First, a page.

Photograph: Saverio Truglia
Anke Loh with one of her light-emitting dresses

Last year, after a decade spent working in Antwerp, Anke Loh welcomed an invitation to teach at the School of the Art Institute. “It’s new input for my brain,” the German-born designer says of her move to Chicago. She ticks off not only the city’s skyscrapers and the grid layout but “the new mentality of the American people, the Midwest.”

Cutting-edge fashion designers rarely cite the Midwest as inspiration. But it was Loh’s comparison of the ambient lighting of two cities-Antwerp’s soft glow versus Chicago’s starker illumination-that inspired her to start incorporating lighting into clothes. She integrates optical fibers, reflective yarn, and, most startling, a “photonic textile” that transforms a simple black dress into a moving, pixelating screen. One design features a graphic of the el by local video artist Nathan Peck. “I just look for something that is fresh to me,” she says.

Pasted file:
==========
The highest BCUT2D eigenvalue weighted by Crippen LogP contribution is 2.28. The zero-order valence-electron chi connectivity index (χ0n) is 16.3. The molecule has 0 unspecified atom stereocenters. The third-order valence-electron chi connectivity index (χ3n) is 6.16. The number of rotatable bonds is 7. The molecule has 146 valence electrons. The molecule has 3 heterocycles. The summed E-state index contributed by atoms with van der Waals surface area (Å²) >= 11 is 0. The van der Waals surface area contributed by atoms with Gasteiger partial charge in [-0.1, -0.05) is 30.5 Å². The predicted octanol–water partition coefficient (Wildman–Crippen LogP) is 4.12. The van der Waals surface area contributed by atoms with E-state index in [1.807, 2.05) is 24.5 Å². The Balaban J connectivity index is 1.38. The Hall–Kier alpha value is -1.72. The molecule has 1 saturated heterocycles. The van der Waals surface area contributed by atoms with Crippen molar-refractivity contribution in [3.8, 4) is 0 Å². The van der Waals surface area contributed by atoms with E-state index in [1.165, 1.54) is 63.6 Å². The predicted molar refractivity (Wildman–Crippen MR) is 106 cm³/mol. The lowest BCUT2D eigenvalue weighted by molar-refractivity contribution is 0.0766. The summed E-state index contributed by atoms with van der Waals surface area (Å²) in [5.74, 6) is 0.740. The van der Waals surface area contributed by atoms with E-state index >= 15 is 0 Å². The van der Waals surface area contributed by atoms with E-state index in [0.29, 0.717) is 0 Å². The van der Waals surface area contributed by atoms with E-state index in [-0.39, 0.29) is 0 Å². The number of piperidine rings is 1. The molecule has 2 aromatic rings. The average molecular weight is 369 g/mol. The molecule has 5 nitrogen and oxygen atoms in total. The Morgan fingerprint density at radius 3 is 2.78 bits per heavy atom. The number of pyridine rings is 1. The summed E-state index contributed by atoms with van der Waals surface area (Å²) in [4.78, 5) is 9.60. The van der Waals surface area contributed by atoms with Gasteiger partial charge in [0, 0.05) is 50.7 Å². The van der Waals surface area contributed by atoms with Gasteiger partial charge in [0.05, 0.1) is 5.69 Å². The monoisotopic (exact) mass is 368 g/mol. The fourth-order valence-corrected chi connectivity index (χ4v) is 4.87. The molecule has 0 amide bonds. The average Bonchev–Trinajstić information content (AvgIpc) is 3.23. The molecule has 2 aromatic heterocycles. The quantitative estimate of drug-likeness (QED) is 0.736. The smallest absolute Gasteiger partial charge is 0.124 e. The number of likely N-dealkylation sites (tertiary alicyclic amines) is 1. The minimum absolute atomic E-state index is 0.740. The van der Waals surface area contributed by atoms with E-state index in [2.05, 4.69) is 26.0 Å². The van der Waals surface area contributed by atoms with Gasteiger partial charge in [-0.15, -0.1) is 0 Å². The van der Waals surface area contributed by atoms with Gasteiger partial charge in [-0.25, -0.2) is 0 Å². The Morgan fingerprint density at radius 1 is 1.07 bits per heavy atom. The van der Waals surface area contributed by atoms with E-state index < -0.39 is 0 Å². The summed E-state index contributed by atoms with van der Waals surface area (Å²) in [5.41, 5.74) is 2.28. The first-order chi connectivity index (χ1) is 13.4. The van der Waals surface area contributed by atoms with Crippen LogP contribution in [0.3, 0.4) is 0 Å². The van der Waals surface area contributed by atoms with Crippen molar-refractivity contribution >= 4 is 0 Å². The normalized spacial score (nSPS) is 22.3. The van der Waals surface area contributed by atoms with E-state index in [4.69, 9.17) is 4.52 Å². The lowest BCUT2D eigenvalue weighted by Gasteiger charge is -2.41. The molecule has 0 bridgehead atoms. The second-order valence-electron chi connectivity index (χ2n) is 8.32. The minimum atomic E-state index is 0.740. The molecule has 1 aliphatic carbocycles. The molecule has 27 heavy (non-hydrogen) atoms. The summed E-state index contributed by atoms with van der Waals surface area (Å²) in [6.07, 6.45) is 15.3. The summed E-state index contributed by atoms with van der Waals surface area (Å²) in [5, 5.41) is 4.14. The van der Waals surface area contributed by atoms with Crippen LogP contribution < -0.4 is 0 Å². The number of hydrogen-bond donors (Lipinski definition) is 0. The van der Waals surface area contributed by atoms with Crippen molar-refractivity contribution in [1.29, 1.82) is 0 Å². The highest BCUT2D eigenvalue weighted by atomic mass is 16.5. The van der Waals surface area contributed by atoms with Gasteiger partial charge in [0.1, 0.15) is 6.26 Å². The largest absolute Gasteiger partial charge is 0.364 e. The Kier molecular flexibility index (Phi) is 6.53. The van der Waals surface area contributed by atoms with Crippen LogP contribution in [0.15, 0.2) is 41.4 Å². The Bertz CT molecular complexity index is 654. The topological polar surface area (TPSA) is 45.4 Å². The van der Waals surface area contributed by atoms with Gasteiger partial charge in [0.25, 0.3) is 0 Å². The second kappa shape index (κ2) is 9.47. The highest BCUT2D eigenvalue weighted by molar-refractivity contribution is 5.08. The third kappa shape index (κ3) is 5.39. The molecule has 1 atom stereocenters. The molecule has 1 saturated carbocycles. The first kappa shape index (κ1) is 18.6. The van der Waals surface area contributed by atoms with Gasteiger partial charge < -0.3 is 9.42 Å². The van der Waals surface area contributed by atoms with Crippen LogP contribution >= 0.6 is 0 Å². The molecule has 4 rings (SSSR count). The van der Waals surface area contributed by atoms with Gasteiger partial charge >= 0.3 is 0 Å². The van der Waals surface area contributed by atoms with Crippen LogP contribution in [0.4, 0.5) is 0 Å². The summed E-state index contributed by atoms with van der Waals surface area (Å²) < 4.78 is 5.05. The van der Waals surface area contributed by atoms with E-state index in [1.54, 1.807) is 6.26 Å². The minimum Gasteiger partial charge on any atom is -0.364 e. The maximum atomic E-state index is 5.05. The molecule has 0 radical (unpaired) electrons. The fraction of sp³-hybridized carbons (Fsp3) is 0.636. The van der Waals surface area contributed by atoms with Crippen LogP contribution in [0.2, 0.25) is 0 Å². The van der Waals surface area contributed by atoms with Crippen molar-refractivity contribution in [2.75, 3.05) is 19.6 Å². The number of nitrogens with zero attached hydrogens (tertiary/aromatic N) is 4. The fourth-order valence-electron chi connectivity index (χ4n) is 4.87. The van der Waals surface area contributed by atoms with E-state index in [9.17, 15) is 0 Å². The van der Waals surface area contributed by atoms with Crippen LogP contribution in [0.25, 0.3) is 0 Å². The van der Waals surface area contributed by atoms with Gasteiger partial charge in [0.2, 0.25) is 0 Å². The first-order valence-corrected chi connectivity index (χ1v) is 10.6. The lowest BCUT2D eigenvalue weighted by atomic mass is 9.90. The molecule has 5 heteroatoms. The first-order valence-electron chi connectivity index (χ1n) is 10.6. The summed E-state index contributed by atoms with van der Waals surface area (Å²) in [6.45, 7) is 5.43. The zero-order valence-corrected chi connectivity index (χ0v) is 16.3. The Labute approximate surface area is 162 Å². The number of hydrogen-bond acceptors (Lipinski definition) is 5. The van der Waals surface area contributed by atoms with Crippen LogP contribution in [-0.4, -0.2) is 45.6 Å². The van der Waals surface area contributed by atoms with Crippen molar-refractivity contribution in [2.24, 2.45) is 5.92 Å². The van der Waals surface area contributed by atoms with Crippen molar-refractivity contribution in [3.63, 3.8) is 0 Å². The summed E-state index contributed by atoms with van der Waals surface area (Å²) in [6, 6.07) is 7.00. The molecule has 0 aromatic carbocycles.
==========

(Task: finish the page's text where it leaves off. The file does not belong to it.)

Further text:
Now 33 and living in Wicker Park, Loh has challenged assumptions about fashion ever since she was a teenager in her tiny hometown of Lippstadt. At 13, she started dressing rebelliously: “Everybody got upset, so I had what I wanted,” she says. Loh went on to graduate from the prestigious Royal Academy of Fine Arts in Antwerp, whose distinguished alumni-including Ann Demeulemeester, Martin Margiela, and Dries Van Noten-transformed the small Belgian city into a fashion powerhouse in the eighties.

Loh worked for Margiela-whom she calls “my hero”-in Paris, but eventually moved back to Antwerp to start her own collection. Like the work of her Belgian counterparts, Loh’s designs take a more intellectual approach to fashion-pieces wrap around the body asymmetrically or have gaping slits in unexpected places. Says Nick Cave, chair of SAIC’s fashion design department: “She’s sort of forcing us to reevaluate dress.”

“I don’t have a certain kind of typical beauty in my head, not at all,” says Loh, whose boundary-pushing projects-such as a dress top spun with a reflective yarn normally used for building insulation-aren’t destined for ready-to-wear anytime soon. “I’m more interested if there is some kind of disturbance.”